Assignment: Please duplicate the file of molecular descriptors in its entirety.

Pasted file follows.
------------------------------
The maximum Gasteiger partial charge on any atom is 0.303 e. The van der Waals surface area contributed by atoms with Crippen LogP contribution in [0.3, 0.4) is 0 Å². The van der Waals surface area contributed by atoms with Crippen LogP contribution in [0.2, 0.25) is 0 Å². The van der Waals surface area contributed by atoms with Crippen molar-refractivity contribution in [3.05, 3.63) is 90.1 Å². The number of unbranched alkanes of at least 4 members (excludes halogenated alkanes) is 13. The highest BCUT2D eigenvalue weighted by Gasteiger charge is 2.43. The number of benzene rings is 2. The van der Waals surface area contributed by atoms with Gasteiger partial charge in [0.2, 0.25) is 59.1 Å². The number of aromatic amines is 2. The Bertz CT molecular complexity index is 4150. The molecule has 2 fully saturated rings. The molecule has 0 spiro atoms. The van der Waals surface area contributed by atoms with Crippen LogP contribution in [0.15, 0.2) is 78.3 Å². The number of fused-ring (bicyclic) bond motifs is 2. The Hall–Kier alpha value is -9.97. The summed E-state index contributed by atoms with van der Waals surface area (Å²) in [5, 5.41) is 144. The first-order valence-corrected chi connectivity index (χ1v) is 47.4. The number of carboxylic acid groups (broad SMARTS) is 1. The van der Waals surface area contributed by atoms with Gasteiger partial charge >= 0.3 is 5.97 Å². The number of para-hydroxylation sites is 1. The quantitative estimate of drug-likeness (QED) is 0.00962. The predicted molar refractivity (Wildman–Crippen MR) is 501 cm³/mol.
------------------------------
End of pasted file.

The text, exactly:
The maximum Gasteiger partial charge on any atom is 0.303 e. The van der Waals surface area contributed by atoms with Crippen LogP contribution in [0.3, 0.4) is 0 Å². The van der Waals surface area contributed by atoms with Crippen LogP contribution in [0.2, 0.25) is 0 Å². The van der Waals surface area contributed by atoms with Crippen molar-refractivity contribution in [3.05, 3.63) is 90.1 Å². The number of unbranched alkanes of at least 4 members (excludes halogenated alkanes) is 13. The highest BCUT2D eigenvalue weighted by Gasteiger charge is 2.43. The number of benzene rings is 2. The van der Waals surface area contributed by atoms with Gasteiger partial charge in [0.2, 0.25) is 59.1 Å². The number of aromatic amines is 2. The Bertz CT molecular complexity index is 4150. The molecule has 2 fully saturated rings. The molecule has 0 spiro atoms. The van der Waals surface area contributed by atoms with Crippen LogP contribution in [0.15, 0.2) is 78.3 Å². The number of fused-ring (bicyclic) bond motifs is 2. The Hall–Kier alpha value is -9.97. The summed E-state index contributed by atoms with van der Waals surface area (Å²) in [5, 5.41) is 144. The first-order valence-corrected chi connectivity index (χ1v) is 47.4. The number of carboxylic acid groups (broad SMARTS) is 1. The van der Waals surface area contributed by atoms with Gasteiger partial charge >= 0.3 is 5.97 Å². The number of para-hydroxylation sites is 1. The quantitative estimate of drug-likeness (QED) is 0.00962. The predicted molar refractivity (Wildman–Crippen MR) is 501 cm³/mol.